Delphi and its history

Delphi and its history

In ancient Greek history and mythology, Delphi was referred to as the geographical center of the world, its navel. According to the ancient Greek myth, Zeus set two eagles free to find the center of the world. They soared through the skies westward and eastward and their paths crossed in Delphi.

"omfalos" the navel of the Earth

“Omfalos”: the meeting point of the two eagles set free by Zeus to find the center of the world

The first evidence of habitation in the area surrounding Delphi dates back to the Mycenaean era (C14th-C11th B.C.). At the time, the main deity worshipped was Earth. From the 11th to 9th century B.C., the worship of Apollo was established in Delphi. According to the myth, Apollo took up residence there after he slew the dragon-like Python, which guarded the Earth goddess’s oracle. After his sublimation, Apollo returned to Delphi and established his worship at the oracle which exists in his honor to this day.

Apollo's Temple

Apollo’s Temple at Delphi

Apollo, the god of purification and divination, established the initial forms of his faith at Delphi. He taught people the importance of «measure» and became the most moral and peaceful expression of the Greek spirit and culture. At the renowned Oracle of Delphi, the Gods’ will was dictated through the Priestess Pythia.

During the 8th and 7th centuries B.C., the areas of the sacred precinct of Delphi were configured. Toward the end of the 7th century B.C., the first two stone temples were built, dedicated to Apollo and Athina. At the beginning of the 6th century B.C., Delphi joined the Amphictyony, a union of city-states with common political goals, which served to protect the temple from conquest.

In time, the Delphic Amphictyony attained jurisdiction over the temple of Apollo and in 528 B.C. once again organized the Pythian Games, which took place every four years in honor of Apollo, to commemorate the god’s victory against Python.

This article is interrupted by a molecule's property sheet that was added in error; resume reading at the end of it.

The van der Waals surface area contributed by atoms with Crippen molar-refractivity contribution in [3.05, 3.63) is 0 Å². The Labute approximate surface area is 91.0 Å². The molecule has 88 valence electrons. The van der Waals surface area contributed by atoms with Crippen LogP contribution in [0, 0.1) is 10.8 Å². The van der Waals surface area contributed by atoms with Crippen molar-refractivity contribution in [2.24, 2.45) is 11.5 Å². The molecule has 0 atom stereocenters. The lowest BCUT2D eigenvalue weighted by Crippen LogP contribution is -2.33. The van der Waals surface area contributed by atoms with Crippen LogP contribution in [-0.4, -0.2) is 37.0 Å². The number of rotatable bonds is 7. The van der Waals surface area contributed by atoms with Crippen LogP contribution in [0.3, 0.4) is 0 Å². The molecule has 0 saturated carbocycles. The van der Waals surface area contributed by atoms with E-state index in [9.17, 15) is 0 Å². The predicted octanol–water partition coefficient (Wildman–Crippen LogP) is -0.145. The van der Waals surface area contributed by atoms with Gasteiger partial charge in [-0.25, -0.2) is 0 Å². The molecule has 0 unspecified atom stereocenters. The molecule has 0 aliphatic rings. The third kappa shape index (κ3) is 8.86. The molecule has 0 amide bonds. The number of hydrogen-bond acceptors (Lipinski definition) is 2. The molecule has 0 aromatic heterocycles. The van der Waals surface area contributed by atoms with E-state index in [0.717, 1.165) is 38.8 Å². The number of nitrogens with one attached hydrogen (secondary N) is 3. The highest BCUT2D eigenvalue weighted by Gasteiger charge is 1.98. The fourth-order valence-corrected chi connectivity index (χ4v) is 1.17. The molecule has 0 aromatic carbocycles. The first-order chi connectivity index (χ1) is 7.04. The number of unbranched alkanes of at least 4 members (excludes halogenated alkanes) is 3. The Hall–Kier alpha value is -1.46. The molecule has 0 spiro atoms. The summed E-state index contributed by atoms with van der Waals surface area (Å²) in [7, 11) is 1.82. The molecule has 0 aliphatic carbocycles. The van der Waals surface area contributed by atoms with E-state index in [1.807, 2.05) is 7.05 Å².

The theater of Delphi

The theater of Delphi, the temple of Apollo and the Athenian treasure under the snow!

Through the Amphictyonic Council, Delphi communicated the ideals of friendship, brotherhood and peaceful coexistence of all people. These ideals have remained central to what is today referred to as the Delphic Ideal. From the 6th to the 4th century B.C., the sanctuary at Delphi thrived. The temple was decorated with offerings and dedications to Apollo from Greek cities and individuals. Pilgrims would arrive from all over the ancient world to ask for consultation and prophecy for important issues of state and for personal matters. The pilgrims would wash themselves clean at the Kastalia Spring, pay a kind of tax (the pelanon) and sacrifice an animal at the altar of Apollo.

Apollo’s prophecies were expressed by Pythia and then deciphered by Apollo’s priests. The ritual’s ceremony took its final form during the 6th century B.C. and remained intact until the time of Hadrian (2nd century B.C.). During the time of its prosperity, the Oracle at Delphi was not just a religious center. It also exerted political influence, and often played an important part in political developments in Greece.

The Stadium of Delphi

The Stadium of Delphi

During its long history the Oracle at Delphi has witnessed natural disasters from fire and rock-slides (of the Faidriade Stones) to hostile attacks and looting of its treasures. During the Hellenistic years, the political influence of the Oracle diminished. However, its grandeur and prestige remained almost intact long afterwards.

The Charioteer

The Charioteer

Roman emperors and officers were at times supportive of the site’s up-keeping and at other times played a part in its decline. During the 2nd century A.D., one of the earliest Greek travel writers Pausanias visited Delphi and in his book «Focika» left an important detailed account of all the monuments he observed in the area as well as the myths attached to them.


The Sphinx of Delphi

As Christianity prevailed and idolatry was quashed, Delphi began to decline. The sanctuary was eventually abandoned. It is said that Pythia delivered her final prophecy to the emperor Julian the Apostate (361 – 363 A.D.) who had attempted to revive the Oracle.

Tell the emperor that my hall has fallen to the ground.
Phoibos no longer has his house,
nor his mantic bay,
nor his prophetic spring;
the water has dried up.

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